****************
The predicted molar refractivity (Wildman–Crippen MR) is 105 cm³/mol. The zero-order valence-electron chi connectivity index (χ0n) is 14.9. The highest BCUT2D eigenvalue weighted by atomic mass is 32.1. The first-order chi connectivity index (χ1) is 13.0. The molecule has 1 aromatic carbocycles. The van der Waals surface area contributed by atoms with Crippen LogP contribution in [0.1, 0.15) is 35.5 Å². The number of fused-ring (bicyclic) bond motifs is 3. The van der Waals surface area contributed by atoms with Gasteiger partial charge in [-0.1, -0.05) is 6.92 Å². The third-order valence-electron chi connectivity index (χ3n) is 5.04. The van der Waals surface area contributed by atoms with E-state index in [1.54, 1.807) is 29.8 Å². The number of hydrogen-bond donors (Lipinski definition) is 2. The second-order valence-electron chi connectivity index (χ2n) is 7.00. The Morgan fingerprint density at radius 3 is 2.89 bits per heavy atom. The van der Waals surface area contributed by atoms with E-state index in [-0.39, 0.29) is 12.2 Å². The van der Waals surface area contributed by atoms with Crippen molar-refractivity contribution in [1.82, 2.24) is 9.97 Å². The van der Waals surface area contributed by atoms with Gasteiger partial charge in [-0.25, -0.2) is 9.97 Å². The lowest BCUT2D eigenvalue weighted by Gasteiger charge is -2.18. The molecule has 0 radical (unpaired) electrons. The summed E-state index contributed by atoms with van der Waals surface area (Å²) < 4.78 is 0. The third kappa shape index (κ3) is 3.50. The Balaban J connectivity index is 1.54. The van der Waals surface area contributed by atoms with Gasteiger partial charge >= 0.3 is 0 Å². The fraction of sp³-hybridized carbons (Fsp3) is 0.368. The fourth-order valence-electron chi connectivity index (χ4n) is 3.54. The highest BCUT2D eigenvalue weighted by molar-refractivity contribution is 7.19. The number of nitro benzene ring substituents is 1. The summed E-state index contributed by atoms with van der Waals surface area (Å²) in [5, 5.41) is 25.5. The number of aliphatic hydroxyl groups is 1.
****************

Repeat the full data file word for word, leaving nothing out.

The predicted molar refractivity (Wildman–Crippen MR) is 105 cm³/mol. The zero-order valence-electron chi connectivity index (χ0n) is 14.9. The highest BCUT2D eigenvalue weighted by atomic mass is 32.1. The first-order chi connectivity index (χ1) is 13.0. The molecule has 1 aromatic carbocycles. The van der Waals surface area contributed by atoms with Crippen LogP contribution in [0.1, 0.15) is 35.5 Å². The number of fused-ring (bicyclic) bond motifs is 3. The van der Waals surface area contributed by atoms with Gasteiger partial charge in [-0.1, -0.05) is 6.92 Å². The third-order valence-electron chi connectivity index (χ3n) is 5.04. The van der Waals surface area contributed by atoms with E-state index in [1.54, 1.807) is 29.8 Å². The number of hydrogen-bond donors (Lipinski definition) is 2. The second-order valence-electron chi connectivity index (χ2n) is 7.00. The Morgan fingerprint density at radius 3 is 2.89 bits per heavy atom. The van der Waals surface area contributed by atoms with E-state index in [-0.39, 0.29) is 12.2 Å². The van der Waals surface area contributed by atoms with Crippen molar-refractivity contribution in [1.82, 2.24) is 9.97 Å². The van der Waals surface area contributed by atoms with Gasteiger partial charge in [-0.25, -0.2) is 9.97 Å². The lowest BCUT2D eigenvalue weighted by Gasteiger charge is -2.18. The molecule has 0 radical (unpaired) electrons. The summed E-state index contributed by atoms with van der Waals surface area (Å²) < 4.78 is 0. The third kappa shape index (κ3) is 3.50. The Balaban J connectivity index is 1.54. The van der Waals surface area contributed by atoms with Gasteiger partial charge >= 0.3 is 0 Å². The fraction of sp³-hybridized carbons (Fsp3) is 0.368. The fourth-order valence-electron chi connectivity index (χ4n) is 3.54. The highest BCUT2D eigenvalue weighted by molar-refractivity contribution is 7.19. The number of nitro benzene ring substituents is 1. The summed E-state index contributed by atoms with van der Waals surface area (Å²) in [5, 5.41) is 25.5. The number of aliphatic hydroxyl groups is 1.